Boxing is self-destructive, a centuries-old sport trying to kill itself with a thousand cuts. Rival promoters won't speak, top fighters won't fight each other and now this: indefensible judging. Last Saturday night at the MGM Grand in Las Vegas, Manny Pacquiao appeared to cruise to a comfortable win over Timothy Bradley. Appeared, that is, until judges C.J. Ross and Duane Ford declared otherwise, awarding Bradley the WBO welterweight title and dealing Pacquiao his first loss in seven years in a stunning split decision. Ross and Ford had it 115--113 for Bradley; Jerry Roth had it 115--113 for Pacquiao. Never mind that Pacquiao connected more punches (253 to 159) and power punches (190 to 108), outlanding Bradley, according to CompuBox, in 10 of the 12 rounds. Even casual observers saw Pacquiao deliver clean, hard shots while Bradley pitter-pattered punches into Pacquiao's gloves. Said promoter Bob Arum, who repped both fighters, "I'm ashamed for the sport."
The decision was outrageous—a poll of ringside reporters didn't find anyone who gave Bradley the nod—but then again, far from unusual. European heavyweight Dereck Chisora mopped the mat with Robert Helenius last December only to watch Helenius walk away with the win. The scoring in Paul Williams's junior middleweight victory over Erislandy Lara last July was so bad that the New Jersey commission promptly suspended the trio of judges. That November many thought Pacquiao was gifted with a controversial decision over Juan Manuel Marquez in Vegas. Few are crying fix—"I refuse to believe that," says Arum—but incompetence, sure.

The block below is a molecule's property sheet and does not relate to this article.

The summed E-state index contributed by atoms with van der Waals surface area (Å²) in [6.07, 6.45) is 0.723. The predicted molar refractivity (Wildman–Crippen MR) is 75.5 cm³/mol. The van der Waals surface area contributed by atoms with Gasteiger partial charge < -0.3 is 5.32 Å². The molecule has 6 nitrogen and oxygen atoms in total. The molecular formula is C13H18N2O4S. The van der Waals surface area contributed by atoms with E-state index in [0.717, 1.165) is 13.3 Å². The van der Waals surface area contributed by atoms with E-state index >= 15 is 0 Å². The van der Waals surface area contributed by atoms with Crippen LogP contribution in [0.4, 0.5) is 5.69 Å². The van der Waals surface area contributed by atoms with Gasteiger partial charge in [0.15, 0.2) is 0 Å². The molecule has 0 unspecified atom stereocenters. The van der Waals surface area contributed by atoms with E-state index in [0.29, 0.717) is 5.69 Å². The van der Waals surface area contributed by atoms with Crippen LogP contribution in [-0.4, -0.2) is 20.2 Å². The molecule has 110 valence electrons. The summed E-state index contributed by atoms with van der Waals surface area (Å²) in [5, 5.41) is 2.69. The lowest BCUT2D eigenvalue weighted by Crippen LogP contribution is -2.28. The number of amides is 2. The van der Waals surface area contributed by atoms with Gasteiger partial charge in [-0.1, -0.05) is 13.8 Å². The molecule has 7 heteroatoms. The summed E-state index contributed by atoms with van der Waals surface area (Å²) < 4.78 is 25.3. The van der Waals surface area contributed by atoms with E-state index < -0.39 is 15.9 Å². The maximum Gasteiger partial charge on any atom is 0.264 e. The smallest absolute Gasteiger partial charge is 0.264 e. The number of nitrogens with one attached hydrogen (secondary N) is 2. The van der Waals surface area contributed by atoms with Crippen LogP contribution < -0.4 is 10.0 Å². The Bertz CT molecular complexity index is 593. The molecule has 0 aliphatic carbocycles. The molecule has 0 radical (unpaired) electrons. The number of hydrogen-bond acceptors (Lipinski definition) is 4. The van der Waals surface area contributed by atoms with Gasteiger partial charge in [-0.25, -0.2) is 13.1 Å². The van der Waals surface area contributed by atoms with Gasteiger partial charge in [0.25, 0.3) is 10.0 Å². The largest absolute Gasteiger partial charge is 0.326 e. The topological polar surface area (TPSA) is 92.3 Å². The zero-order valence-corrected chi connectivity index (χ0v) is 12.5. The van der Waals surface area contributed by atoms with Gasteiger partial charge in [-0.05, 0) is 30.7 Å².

None of this is Bradley's fault. He didn't play it safe, as many Pacquiao opponents do, challenging him in the middle of the ring for most of the night. Bradley, 28, says he would welcome a rematch, but really, how much interest would it draw? When Arum commiserated with Bradley before the decision was announced, Bradley admitted he came up short. He knew he lost; only the judges didn't.
There is a greater takeaway though, one that got swallowed up in the controversy: The 33-year-old Pacquiao's aura of invincibility is gone, his skills clearly diminished. Pacquiao circa 2009 would have scoffed at Bradley's downy punches and carved him up with his own. Now, Pacquiao's three-minutes-per-round ferocity has been reduced to 90-second spurts.
The world continues to wait for Pacquiao and Floyd Mayweather Jr., but the bout no longer has the allure it once did. Mayweather's mobility has diminished, while Pacquiao has lost his edge. There will still be money there, always will be. But the who's-the-greatest-of-his-era debate is now left to barrooms and video games, yet another self-inflicted wound for a sport that can't stop hurting itself.